The great stories of royal clothes. From mother to daughter: Princess Victoria’s Nina Ricci dress

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There is a room in the Drottningholm Palace in which the clothes of the queen Silvia. Protected from light and dust, they are placed in boxes and wrapped in tissue paper and, closed in special drawers, waiting to be worn again. In 2018 Victoria, the Crown Princess of Sweden, for the most anticipated event of the year she needed a dress that spoke of herself and her values.
For the Swedes, and not just them, the ceremony of the Nobel laureates it is a real catwalk: what goes on in that staircase, which has the allure of a Hollywood red carpet, has been talked about for years and years.

The future queen, very sensitive to the issues of fashion sustainability, he then wanted to give a signal by recovering from one of those drawers a dress by Nina Ricci that her mother had previously worn in 1995 for the same occasion.


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The wardrobes of the royals they are a cornucopia of stories. We saw it with the dress with which Elizabeth was crowned and with Letizia Ortiz’s white suit flaunted for the announcement of the engagement but also with theElvis dress of Princess Diana. Today it’s up to that fairytale dress passed from mother to daughter after 23 years without showing the signs of aging.

It must be said that it is easy to suspend time – but also space – with a crown on the head. It is also true that that silk taffeta garment designed by the French maison which at the time had the creative direction Myriam Schaefer he would not have disfigured even a Disney princess. The combination of colors, despite being three, was far from boisterous. The connection between the strapless pink bodice and the wide gray skirt slightly raised from the ground was an olive green band at the waist, slightly pleated like the bustier.

In the same shades the gigantic bow that Victoria had on the back that enclosed, as if that were not enough, a bouquet of handmade organza flowers. A very bulky item, however, worn with ease by the princess who, at the delivery of the Nobel Prizes, a ceremony that hosts 1250 people every year (Covid permitting), spends a lot of time sitting both at the award ceremony and at the banquet. To make the photocopied images of mother and daughter different, in addition to the hairstyle, also the diadem and jewels. If Silvia had the Queen Sofia tiara, Victoria preferred the Connaught tiara, a masterpiece of jewelry dating back to 1905 with very versatile hanging diamonds that can become pendants of necklaces or earrings.

Queen Silvia, wife Carl XVI Gustav of Sweden, has always been highly regarded for her taste in fashion. It could not be otherwise since, thanks to marriage, it became the Dancing Queen the one of which they sing Abba. The record story would be a bit more articulated but the fact that the Swedish band made its debut with this success on the eve of the wedding between the king and the commoner born Sommerlath in Heidelberg on 18 June 1976 at the Stockholm Opera it is enough to create a legend.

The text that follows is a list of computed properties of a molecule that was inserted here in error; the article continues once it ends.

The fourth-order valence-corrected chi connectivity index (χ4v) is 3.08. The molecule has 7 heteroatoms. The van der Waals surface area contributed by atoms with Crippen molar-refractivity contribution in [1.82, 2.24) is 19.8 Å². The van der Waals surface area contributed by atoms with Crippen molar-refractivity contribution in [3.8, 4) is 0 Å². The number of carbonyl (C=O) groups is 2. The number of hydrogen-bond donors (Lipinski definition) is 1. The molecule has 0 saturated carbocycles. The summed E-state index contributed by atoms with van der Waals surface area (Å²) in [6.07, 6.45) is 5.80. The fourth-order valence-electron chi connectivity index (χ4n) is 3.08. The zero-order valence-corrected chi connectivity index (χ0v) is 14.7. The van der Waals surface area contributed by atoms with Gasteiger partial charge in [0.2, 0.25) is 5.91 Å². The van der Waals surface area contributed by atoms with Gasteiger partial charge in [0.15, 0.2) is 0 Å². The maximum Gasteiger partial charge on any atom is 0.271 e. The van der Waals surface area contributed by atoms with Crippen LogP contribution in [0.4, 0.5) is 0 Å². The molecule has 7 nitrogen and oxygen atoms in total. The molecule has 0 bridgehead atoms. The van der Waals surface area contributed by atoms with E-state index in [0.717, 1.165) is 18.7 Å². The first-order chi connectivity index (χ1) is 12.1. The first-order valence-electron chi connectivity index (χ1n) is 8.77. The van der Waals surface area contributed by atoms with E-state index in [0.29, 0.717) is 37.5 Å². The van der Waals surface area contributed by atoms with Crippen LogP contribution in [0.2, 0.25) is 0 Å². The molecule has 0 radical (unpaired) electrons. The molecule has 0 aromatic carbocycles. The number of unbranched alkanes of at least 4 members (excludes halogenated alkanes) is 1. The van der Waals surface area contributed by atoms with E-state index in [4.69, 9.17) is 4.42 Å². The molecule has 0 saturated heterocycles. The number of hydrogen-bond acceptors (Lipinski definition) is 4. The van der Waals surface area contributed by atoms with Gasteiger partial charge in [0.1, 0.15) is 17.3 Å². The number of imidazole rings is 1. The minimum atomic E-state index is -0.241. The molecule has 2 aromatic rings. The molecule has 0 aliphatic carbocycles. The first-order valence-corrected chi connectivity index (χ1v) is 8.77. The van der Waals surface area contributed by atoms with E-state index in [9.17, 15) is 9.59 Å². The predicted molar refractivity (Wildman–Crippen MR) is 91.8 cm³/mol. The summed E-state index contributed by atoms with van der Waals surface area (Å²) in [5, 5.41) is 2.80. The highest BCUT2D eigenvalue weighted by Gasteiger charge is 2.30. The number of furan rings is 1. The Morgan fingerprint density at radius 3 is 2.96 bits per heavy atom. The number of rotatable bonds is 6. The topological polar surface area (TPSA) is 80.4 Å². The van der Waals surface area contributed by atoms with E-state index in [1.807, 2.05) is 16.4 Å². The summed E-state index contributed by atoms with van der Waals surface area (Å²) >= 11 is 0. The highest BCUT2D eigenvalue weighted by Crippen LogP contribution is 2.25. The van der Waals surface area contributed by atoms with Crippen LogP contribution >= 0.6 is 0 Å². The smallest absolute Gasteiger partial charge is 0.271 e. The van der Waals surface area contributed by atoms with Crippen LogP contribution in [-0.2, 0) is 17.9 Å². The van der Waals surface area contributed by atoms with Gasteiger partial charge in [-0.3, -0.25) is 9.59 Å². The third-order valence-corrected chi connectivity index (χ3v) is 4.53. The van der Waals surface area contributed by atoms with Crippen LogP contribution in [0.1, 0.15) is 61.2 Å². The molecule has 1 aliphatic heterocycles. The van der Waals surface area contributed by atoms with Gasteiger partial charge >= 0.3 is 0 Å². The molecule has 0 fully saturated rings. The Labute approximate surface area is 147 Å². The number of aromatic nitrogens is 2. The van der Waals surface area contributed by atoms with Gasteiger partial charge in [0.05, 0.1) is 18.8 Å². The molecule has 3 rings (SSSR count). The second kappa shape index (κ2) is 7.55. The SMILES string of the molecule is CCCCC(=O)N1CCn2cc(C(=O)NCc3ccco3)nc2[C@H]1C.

For 45 years on the royal square, he has always shown balance by giving plenty of space to home designers, also allowing himself the luxury of embracing big international brands such as Dior for marriage and her first Nobel Prize, Armani especially for jackets, Salvatore Ferragamo mainly for shoes and some garments Valentino. With Givenchy the queen had a particular feeling. It is not the only one given that the brand often appears in the appearances of sovereigns such as Letizia of Spain O Maxima of the Netherlands.

Silvia appreciated the side romantic of the Parisian maison known for volumes, bows, flounces, satin and silk. «Our ambition has always been to give reality the color of dreams» said Robert Ricci, co-founder of the historic brand together with his mother Nina and it must have been this spirit that conquered Silvia. The first time in Nina Ricci dates back to 1993 and the occasion was obviously the Nobel. It was a very fluffy dress not too dissimilar as a model to the one she would have worn two years later – bodice and wide skirt – were it not for those black and white stripes and those bows scattered here and there.

Queen Silvia and her first Nina Ricci dress at the 1993 Nobel Prize winners. IPA photo

It was love at first sight, the queen confessed in an interview. «It wasn’t made for me but when I saw it I thought it was wonderful so I tried it on, it fit perfectly» she said «it’s just a dress but it’s special with all those flounces and bows. He was beautiful but for me also daring ». A dress that not only appeals to her but also to the Swedes who consider it one of their most memorable. In 1995, again for the Nobel Prize, here is our taffeta and pastel dress and, under the voice Nina Ricci, we finally record the white cloud of tulle and crystals for the 2001 award ceremony.

Each of these three dresses has a particular connection with the Swedish royal family. In an exclusive interview with It in 2018 for her 75th birthday, Silvia inevitably talks about her relationship with fashion. On that occasion he reveals that the tip of storing clothes in boxes and acid-free tissue paper comes from Parsons School di New York. “The clothes are very sensitive to light and the weight, also due to the embroidery, does not allow us to hang them” he said “putting them in boxes is the best way to keep them».